Irrational Ideas: Thinking Against Conventions
In his inaugural article, Journal of the History of Ideas co-founder Arthur Lovejoy observed that “an aversion from manifest and admitted irrationality is … by no means the least pervasive or least powerful of emotions in the creature that has long, and with evident gratification, been accustomed to define himself as the rational animal.” He accepted the postulate that logic is “one of the important operative factors in the history of thought” while also insisting that irrationality constitutes an inextricable part of the history of ideas.
Honoring Lovejoy’s proposition, the JHI Blog invites paper proposals that address irrationality in the history of ideas for its 2021 Graduate Student Symposium. The event aims to convene a diverse group of graduate students from different disciplines working on a variety of topics, periods, genres, and regions. For the purposes of the symposium, we conceive of irrationality not only in narrowly philosophical terms, but more broadly as a description of research practices and intellectual interventions that contest hegemonic methods and explore the possibilities afforded by diverse ways of making knowledge.
Accepted participants will be asked to pre-circulate an article-length paper in advance of the Symposium. Papers might engage with such questions as:
- How have historical subjects justified practices and interventions by reference to principles beyond “reason”?
- What can intellectual history tell us about the difference between “irrational” and “non-rational” ideas and knowledge? How have historical subjects drawn this distinction?
- How have established methods of evidence and justification been challenged as fundamentally “irrational” by heterodox thinkers? What do such accusations tell us about the historical conditions in which claims to rationality become ubiquitous?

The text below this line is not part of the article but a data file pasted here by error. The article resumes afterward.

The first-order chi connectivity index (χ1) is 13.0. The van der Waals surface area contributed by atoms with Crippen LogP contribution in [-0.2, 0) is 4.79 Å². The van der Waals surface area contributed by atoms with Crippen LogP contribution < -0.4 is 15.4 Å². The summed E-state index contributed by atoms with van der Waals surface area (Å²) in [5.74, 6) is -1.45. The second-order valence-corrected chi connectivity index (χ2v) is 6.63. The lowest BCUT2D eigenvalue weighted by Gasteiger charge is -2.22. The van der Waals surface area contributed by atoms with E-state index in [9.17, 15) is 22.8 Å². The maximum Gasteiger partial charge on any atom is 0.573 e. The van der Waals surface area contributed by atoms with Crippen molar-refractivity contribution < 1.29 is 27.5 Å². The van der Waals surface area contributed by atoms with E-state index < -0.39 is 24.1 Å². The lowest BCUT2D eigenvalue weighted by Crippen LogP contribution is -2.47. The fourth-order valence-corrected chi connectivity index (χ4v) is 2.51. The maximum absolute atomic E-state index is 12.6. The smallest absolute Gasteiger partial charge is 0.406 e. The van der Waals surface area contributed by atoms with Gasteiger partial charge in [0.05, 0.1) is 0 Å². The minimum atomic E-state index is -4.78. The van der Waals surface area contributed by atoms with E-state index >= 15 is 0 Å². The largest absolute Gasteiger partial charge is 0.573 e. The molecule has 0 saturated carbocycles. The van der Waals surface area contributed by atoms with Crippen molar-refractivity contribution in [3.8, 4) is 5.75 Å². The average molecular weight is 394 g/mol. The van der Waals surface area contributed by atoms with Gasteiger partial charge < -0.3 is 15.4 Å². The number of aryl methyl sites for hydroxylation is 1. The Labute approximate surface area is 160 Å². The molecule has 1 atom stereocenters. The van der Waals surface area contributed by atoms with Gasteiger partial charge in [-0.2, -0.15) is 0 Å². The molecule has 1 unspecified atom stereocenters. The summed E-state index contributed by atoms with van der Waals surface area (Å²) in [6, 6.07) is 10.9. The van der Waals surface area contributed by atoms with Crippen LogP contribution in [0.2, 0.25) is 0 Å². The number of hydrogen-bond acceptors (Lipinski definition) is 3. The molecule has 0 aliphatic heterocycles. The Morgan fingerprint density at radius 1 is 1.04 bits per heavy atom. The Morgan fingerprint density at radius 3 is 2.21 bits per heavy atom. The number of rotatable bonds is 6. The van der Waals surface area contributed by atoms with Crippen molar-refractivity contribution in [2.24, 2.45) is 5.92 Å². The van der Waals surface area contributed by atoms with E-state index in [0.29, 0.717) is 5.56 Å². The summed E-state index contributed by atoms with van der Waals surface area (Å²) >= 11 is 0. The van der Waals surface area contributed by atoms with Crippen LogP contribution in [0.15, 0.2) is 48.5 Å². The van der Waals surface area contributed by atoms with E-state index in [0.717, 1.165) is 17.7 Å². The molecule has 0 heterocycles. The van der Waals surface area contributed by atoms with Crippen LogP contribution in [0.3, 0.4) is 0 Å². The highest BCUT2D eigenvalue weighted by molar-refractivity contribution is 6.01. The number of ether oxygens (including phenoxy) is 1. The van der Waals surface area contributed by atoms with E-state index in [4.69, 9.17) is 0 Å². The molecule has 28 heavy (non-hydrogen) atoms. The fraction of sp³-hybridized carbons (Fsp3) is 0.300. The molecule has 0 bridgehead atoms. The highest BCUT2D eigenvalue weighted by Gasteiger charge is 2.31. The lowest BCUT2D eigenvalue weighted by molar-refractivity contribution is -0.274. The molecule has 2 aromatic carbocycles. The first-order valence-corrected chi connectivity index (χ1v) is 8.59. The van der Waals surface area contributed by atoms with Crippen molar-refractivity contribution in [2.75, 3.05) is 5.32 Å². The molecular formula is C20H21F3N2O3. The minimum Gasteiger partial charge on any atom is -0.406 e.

Exploring these questions, relevant proposals may address topics including but not limited to: science and pseudoscience; utopias and dystopias; paradigm shifts; misunderstandings and (intentional) misreadings.
Proposals should be no more than 500 words long and make clear how the paper responds to this call, the argument it intends to make, the source base, and how this project fits into the larger work of the author (e.g. a seminar paper, dissertation chapter, article to be submitted to a journal, fledgling idea).
Please send your paper proposal along with a one-page CV to firstname.lastname@example.org. The deadline for submission is February 28, 2021. We will notify selected participants by early April 2021.
All questions can be directed to the JHI Blog editors at email@example.com.
About the Virtual Symposium format:
In light of the ongoing pandemic, the 2021 symposium will follow the precedent set by our 2020 symposium and take place entirely online on Saturday, June 26, 2021. Each participant will pre-circulate an article-length paper in advance and record a 15-minute panel presentation based on their papers that will be hosted on our website and made available to registered participants two weeks before the symposium. On the day of the symposium, participants will first workshop their article-length papers in small break-out groups led by a faculty discussant and then convene for a joint Q&A session that will be open to registered members of the public.